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There are wine glasses for every type of wine, ones for indoors and outdoors, ones with stems, and those are that stemless, and the list goes on—how are you ever supposed to know which glass is the best one for you? No matter if you’re new to the wine glass game or you’re a seasoned wine drinker looking to step up your glass collection, there are plenty of options for you. From high-end splurges to special crystal technology, wine glasses really do come in all shapes, sizes, and materials.
To help you narrow down your choices, here are the best wine glasses currently on the market.
Best Overall: Zalto Denk'Art Universal Hand-Blown Wine Glass
Can be used for red or white wines
Bowl shape not ideal for heavier reds
These glasses are the top of the top. Mouth-blown and made from the finest lead-free crystal, Zalto Denk'Art glasses are used by top sommeliers and restaurants around the world, and you can splurge on a set for yourself.
These are the brand's Universal glasses, meaning they work for both white and red wines, so you can use them at any soireé you’re hosting. Zalto also claims to have one of the thinnest lips on its glasses, allowing nothing to come in between you and your wine. Keep in mind these are high-end glasses with a high-end price.
Best for Red: Schott Zwiesel Banquet Soft Red Wine Glasses, Set of 6
Great for everyday use
Some may prefer glass or crystal
These Schott Zwiesel red wine glasses have such an elegant and sophisticated look to them. The rounded bowl and slender stem just add to the sleek design. You can pull these out when you want to drink red wine with dinner on a regular weekday; no need to wait for a fancy party or houseguests.
What gives the Zwiesel glassware line its durability is the Tritan crystal technology. This technology replaces the lead in the crystal with titanium and zirconium to make the glasses stronger and more durable.
Best for White: Schott Zwiesel Fortissimo Full-White Wine Glasses, Set of 6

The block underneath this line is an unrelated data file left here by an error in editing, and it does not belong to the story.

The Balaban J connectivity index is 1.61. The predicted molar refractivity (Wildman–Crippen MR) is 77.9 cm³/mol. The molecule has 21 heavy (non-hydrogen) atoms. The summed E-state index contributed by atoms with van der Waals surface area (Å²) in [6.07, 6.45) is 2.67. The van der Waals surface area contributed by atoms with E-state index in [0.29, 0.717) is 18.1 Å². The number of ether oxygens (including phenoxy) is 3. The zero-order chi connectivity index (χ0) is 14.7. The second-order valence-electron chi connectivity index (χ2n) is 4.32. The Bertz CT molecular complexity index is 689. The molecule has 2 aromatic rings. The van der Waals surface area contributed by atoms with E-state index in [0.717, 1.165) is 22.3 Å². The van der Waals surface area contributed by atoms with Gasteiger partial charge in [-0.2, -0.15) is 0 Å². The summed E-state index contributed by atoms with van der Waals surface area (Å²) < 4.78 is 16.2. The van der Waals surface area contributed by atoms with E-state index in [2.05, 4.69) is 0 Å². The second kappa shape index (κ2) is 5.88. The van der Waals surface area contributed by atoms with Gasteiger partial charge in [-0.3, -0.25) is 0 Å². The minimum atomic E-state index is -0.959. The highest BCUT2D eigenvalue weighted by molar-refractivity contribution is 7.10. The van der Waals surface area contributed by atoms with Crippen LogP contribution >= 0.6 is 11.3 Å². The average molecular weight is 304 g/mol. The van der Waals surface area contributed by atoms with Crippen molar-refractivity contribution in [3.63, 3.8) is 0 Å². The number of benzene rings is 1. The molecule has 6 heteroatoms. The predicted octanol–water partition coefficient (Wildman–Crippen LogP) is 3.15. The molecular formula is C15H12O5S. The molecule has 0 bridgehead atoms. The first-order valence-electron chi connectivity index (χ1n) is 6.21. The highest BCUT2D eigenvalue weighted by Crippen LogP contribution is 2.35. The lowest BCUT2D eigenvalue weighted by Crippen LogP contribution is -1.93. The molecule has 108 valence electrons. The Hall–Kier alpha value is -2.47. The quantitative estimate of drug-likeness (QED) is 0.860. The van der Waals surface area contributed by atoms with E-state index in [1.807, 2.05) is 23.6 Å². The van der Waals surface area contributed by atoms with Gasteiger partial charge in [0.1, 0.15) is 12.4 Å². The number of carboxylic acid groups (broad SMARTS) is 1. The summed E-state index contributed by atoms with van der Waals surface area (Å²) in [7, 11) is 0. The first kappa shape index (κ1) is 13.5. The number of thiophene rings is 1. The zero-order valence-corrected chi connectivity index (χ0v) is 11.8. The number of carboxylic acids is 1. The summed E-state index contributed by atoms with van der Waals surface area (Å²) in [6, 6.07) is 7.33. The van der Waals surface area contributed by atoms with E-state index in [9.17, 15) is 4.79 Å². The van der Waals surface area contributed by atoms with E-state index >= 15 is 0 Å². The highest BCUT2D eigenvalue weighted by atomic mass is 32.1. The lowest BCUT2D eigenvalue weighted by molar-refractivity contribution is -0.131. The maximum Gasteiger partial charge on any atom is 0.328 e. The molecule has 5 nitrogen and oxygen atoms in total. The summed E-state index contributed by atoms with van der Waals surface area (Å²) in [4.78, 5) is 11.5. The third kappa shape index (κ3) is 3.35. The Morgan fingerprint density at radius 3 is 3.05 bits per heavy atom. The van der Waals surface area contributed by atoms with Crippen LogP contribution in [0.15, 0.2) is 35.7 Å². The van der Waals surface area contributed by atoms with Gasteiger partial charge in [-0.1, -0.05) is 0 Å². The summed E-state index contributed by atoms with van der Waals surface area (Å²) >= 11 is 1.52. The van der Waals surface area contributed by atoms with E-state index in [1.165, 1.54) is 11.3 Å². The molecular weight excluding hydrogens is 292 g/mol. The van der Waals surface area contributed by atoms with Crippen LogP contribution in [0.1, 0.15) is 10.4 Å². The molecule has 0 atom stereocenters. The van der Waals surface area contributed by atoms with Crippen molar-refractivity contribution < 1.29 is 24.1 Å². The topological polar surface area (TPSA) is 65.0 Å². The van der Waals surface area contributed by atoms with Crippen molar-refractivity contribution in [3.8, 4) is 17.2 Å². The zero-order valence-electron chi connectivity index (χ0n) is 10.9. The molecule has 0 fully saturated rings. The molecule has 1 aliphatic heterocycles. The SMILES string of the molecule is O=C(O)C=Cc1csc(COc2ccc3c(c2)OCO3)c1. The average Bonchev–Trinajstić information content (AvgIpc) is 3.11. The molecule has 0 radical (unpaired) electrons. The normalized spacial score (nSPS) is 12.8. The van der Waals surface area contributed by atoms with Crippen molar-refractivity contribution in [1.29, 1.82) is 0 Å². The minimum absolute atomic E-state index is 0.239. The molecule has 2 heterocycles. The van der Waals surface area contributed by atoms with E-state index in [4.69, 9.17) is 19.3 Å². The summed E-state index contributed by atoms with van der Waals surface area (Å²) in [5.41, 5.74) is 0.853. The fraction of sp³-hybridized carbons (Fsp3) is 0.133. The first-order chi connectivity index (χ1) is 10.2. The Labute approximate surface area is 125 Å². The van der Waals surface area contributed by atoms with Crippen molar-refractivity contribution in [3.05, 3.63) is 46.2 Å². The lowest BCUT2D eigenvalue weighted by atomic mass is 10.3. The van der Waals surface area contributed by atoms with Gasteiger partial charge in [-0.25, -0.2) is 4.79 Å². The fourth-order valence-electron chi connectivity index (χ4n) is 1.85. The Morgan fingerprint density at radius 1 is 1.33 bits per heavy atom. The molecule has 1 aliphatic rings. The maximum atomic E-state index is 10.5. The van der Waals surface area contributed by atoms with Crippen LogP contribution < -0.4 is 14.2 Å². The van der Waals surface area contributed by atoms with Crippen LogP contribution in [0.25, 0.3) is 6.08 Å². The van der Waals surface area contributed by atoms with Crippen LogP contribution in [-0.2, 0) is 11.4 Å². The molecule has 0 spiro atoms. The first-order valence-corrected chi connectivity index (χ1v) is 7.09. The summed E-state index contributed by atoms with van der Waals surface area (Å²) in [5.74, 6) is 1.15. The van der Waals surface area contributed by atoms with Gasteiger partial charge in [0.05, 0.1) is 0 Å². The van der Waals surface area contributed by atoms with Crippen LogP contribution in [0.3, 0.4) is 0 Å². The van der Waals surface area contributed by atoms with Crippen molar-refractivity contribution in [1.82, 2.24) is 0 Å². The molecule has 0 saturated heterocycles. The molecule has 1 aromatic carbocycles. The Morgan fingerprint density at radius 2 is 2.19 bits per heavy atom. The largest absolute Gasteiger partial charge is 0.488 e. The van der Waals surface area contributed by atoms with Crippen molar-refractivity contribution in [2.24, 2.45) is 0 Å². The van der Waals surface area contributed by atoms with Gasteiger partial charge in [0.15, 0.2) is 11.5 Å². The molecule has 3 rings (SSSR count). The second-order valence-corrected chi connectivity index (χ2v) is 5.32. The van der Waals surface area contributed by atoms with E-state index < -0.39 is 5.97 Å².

Chip- and scratch-resistant
Feels delicate in your hands
Taller than most glasses
Easy to tip over
The Fortissimo line of Schott Zwiesel wine glasses sets itself apart by having a longer stem but a wide base for stability. This design leads to the classy look this glass has when sitting on a table. The bowl is the perfect shape for white wine and can serve double duty as a water glass.
Same as other Schott Zwiesel glasses, these feature the Tritan crystal technology that lends them durability. A major selling point, and why we have two different styles on this list, is the titanium and zirconium in the crystal that make for a stronger glass.
Best Set: Hotel Collection Large Wine Glasses, Set of 4
Elegant bowl shape
Only one size glass available
Very thin glass
We recommend this set for people who prefer uniformity and matching sets at dinner parties but don't want to break the bank. The large wine glasses from Hotel Collection come in a set of four, as do the flutes and stemless glasses. There is also a decanter available to complete the set. They are made from glass (not always obvious, so it must be said) with a slightly flared bowl and a slender stem. And after that dinner party, you can put these glasses in the dishwasher.
Best for Gifting: Bezrat Designed Stemmed Wine Glasses
Great set for a new collector
Great size bowl for white or red wines
Print on the glass may be too whimsical for some
Bezrat’s wine glasses add a bit of whimsy without being over the top. Each glass is etched with a swirl pattern around the sides, which is great for parties because you won’t forget which glass is yours. These glasses boast a sturdy base and thicker stem, made from 100 percent crystal, so they’re not as easy to break while holding or washing. The set includes six glasses, and all are lead-free.
Best Budget: Kingrol 11.5-ounce Wine Glasses, Set of 6
Universal glass shape
Good for indoor and outdoor use
Not ideal for red wine
Not for formal occasions
If you're looking for an all-purpose glass that is suitable for both indoor and outdoor use, we’ve got you covered. You can pull out this Kingrol wine glass for whatever casual occasion arises. Movie night with your partner, picnic at the park with friends, poolside—you name it, and this glass is versatile enough for it. The 11.5-ounce Kingrol glasses are mouth-blown, made of lead-free glass, and come in a set of six.